Michael Mann on directing Hoffman in the prison movie Straight Time:
“There’s people who live life authentically and there’s people who live a life of fabrication. And it begins with the question of how you’re gonna do your time. And these are observations I made about Folsom when I was there with Dustin Hoffman when he was directing Straight Time. He directed it for two or three days, then he fired himself because he realized he couldn’t direct and act at the same time…. It was my first time in Folsom which was the end of the line of the California Penal System, which meant it had a mature population of convicts. There weren’t guys who were freaking out because they were suddenly thrown into the joint, as if it was like San Quentin. When you kill somebody in San Quentin, then you got sent to Folsom. So the operative phrases were things like, you’d hear people say ‘this guy could do a nickel or dime standing on his ear. He could do 5 or 10 years easily.’ But that meant it was the violence and the rules were ordered. But then the gang structures inside the prison, which at that time would have been Hell’s Angels — there was no Aryan Brotherhood then — Mexican Mafia — and the Black Guerilla Family, were beyond rigid. And it felt to me, viscerally, like this is lethal. It’s kind of like high school. We had 13 stabbings and one killing during the 19 days in which we were shooting. So it was obviously a dangerous place.”
Nick Nolte Emerges in Episode 3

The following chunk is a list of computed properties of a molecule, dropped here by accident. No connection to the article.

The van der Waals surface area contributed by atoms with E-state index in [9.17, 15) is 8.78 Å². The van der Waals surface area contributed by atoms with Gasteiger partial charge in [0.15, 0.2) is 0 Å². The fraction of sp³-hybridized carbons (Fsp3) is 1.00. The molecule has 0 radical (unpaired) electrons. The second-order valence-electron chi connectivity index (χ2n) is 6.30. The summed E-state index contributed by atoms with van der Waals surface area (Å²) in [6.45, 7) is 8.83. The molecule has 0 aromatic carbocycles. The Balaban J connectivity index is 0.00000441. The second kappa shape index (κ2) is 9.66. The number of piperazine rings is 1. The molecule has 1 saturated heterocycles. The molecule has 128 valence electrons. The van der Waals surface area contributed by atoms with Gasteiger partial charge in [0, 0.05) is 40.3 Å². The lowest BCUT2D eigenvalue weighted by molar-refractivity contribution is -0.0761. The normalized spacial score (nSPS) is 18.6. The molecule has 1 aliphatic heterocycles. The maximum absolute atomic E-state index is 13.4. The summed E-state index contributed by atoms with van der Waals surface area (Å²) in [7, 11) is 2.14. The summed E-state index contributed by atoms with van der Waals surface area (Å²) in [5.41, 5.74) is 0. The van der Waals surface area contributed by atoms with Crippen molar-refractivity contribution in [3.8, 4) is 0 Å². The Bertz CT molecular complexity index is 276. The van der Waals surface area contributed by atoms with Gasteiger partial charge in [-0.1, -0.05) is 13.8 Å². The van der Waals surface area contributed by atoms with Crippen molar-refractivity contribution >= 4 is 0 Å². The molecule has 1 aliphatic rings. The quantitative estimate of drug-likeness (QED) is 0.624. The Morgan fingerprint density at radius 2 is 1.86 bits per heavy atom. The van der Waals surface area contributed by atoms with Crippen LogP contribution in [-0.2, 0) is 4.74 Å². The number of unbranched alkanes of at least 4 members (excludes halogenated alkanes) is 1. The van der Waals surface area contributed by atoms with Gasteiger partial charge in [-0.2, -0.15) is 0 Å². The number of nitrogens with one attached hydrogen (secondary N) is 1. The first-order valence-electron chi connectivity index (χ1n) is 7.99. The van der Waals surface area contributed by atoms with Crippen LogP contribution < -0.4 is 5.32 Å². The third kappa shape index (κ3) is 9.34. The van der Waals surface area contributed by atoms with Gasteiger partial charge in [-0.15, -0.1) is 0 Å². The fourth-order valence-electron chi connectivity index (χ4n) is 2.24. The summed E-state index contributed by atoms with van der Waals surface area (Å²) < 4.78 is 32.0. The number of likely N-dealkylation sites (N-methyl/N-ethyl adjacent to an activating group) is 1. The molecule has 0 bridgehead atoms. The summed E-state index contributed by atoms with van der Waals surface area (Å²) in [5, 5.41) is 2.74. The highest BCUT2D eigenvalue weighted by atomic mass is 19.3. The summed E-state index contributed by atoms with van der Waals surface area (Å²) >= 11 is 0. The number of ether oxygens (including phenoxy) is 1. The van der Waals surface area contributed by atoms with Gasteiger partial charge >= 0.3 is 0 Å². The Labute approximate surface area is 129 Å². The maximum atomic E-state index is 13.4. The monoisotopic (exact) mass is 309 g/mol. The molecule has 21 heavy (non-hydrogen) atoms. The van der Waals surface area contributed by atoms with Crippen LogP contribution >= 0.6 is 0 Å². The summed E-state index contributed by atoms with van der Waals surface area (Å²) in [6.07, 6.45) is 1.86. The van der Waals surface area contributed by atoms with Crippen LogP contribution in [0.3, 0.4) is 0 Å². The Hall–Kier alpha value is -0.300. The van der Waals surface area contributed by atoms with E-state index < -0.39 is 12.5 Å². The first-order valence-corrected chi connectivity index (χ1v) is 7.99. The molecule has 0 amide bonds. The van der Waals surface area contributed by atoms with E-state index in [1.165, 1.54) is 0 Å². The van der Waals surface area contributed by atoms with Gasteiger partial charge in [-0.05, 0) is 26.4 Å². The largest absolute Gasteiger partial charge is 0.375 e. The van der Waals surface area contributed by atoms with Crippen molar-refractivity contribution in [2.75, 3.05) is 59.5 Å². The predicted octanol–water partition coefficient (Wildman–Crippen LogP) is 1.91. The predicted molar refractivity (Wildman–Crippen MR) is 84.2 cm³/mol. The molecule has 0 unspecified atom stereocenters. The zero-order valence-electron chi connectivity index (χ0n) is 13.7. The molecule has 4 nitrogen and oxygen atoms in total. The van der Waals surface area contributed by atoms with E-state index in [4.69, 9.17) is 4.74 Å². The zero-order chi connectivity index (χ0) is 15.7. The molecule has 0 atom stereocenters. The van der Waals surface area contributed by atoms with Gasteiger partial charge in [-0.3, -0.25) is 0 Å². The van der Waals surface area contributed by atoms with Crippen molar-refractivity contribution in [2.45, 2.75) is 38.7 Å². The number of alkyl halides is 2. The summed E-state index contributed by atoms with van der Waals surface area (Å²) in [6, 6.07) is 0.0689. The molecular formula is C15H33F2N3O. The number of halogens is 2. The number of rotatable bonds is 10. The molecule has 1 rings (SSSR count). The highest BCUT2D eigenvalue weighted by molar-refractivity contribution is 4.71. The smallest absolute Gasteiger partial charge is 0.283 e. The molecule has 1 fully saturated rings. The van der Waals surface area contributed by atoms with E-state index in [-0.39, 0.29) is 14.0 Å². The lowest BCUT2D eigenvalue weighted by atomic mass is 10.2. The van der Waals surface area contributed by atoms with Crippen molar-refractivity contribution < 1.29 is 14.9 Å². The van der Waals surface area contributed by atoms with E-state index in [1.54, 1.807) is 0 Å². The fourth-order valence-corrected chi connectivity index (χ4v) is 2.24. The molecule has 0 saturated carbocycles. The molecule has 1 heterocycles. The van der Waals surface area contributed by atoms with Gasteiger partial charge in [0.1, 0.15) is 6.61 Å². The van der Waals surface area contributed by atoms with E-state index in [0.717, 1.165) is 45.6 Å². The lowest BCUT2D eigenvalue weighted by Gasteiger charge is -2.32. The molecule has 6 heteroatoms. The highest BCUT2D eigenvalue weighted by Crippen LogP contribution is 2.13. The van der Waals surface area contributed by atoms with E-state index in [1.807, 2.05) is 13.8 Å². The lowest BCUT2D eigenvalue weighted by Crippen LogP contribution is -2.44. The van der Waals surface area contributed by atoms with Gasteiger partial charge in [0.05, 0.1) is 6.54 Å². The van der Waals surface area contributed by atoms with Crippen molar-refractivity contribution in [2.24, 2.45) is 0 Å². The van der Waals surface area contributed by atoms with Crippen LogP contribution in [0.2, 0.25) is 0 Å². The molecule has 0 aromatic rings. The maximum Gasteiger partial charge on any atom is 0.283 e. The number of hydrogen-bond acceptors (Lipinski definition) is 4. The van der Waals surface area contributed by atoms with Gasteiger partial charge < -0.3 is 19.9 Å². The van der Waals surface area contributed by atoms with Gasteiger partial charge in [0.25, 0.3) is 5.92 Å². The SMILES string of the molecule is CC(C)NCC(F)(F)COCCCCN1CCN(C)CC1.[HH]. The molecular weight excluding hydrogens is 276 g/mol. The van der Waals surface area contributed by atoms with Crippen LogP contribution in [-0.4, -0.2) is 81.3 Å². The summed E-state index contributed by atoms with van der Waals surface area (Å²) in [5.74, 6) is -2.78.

In Episode 3, Walter Smith (Nick Nolte’s character) starts to emerge. On the surface, he is the crusty old horse trainer, looking for one last shot at glory. This is way too simple for this series.
Nolte is looking to make up for something, but we don’t yet know what. We see him going into the horse secretary’s office, crumpled racing program in hand, to register his horse, and to select his jockey. Critical decisions, but wholly underplayed.
Later we see Smith at the office where they draw post positions out of a bag.
When the steward draws the ill-fated inside post, Smith rips into the journalist beside him, muttering, yes muttering something it is hard to hear, only something you can understand.
You fucking jinxed me, he is saying. You don’t need to hear it to get it.
Bernstein and Gus Epiloge
At the end of episode 3, Bernstein and Gus, in what is now a recurring scene between these two ala Boston Legal, the two pass back and forth the revelries of their day’s accomplishments and tomorrow’s pursuits.
“The Hook is sunk,” Bernstein says.
“We can do what we need to do to get these guys,” somebody says.
“$1,000,000,” Gus says. “I thought he was going to…”
“I’m going to call that woman,” Ace says.
“What a beautiful horse,” Gus says.
The two men are on different tracks in their conversation, and both are slowly dozing off, not making complete sense.
They make just enough sense. This is the world of Luck.